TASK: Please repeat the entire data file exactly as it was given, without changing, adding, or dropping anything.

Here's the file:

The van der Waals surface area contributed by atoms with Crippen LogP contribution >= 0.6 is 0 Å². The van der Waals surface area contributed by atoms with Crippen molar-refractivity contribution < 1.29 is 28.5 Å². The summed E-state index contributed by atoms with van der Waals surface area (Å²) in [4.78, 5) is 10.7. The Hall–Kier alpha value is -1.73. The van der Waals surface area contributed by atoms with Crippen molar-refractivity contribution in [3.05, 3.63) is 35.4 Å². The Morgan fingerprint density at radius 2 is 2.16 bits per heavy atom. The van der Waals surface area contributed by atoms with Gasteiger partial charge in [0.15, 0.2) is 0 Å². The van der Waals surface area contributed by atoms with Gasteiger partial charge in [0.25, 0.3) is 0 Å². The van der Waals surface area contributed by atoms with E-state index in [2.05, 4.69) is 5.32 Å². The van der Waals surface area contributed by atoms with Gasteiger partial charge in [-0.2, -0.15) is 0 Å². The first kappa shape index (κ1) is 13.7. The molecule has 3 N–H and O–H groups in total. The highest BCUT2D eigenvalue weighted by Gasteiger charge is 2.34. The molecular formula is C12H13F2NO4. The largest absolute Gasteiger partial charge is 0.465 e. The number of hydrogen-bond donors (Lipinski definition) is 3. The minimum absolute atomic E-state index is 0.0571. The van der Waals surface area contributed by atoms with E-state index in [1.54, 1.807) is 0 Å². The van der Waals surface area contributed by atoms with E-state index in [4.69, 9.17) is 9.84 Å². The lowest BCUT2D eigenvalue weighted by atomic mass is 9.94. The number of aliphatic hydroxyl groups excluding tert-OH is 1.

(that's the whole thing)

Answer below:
The van der Waals surface area contributed by atoms with Crippen LogP contribution >= 0.6 is 0 Å². The van der Waals surface area contributed by atoms with Crippen molar-refractivity contribution < 1.29 is 28.5 Å². The summed E-state index contributed by atoms with van der Waals surface area (Å²) in [4.78, 5) is 10.7. The Hall–Kier alpha value is -1.73. The van der Waals surface area contributed by atoms with Crippen molar-refractivity contribution in [3.05, 3.63) is 35.4 Å². The Morgan fingerprint density at radius 2 is 2.16 bits per heavy atom. The van der Waals surface area contributed by atoms with Gasteiger partial charge in [0.15, 0.2) is 0 Å². The van der Waals surface area contributed by atoms with Gasteiger partial charge in [0.25, 0.3) is 0 Å². The van der Waals surface area contributed by atoms with E-state index in [2.05, 4.69) is 5.32 Å². The van der Waals surface area contributed by atoms with Gasteiger partial charge in [-0.2, -0.15) is 0 Å². The first kappa shape index (κ1) is 13.7. The molecule has 3 N–H and O–H groups in total. The highest BCUT2D eigenvalue weighted by Gasteiger charge is 2.34. The molecular formula is C12H13F2NO4. The largest absolute Gasteiger partial charge is 0.465 e. The number of hydrogen-bond donors (Lipinski definition) is 3. The minimum absolute atomic E-state index is 0.0571. The van der Waals surface area contributed by atoms with E-state index in [1.54, 1.807) is 0 Å². The van der Waals surface area contributed by atoms with E-state index in [4.69, 9.17) is 9.84 Å². The lowest BCUT2D eigenvalue weighted by atomic mass is 9.94. The number of aliphatic hydroxyl groups excluding tert-OH is 1.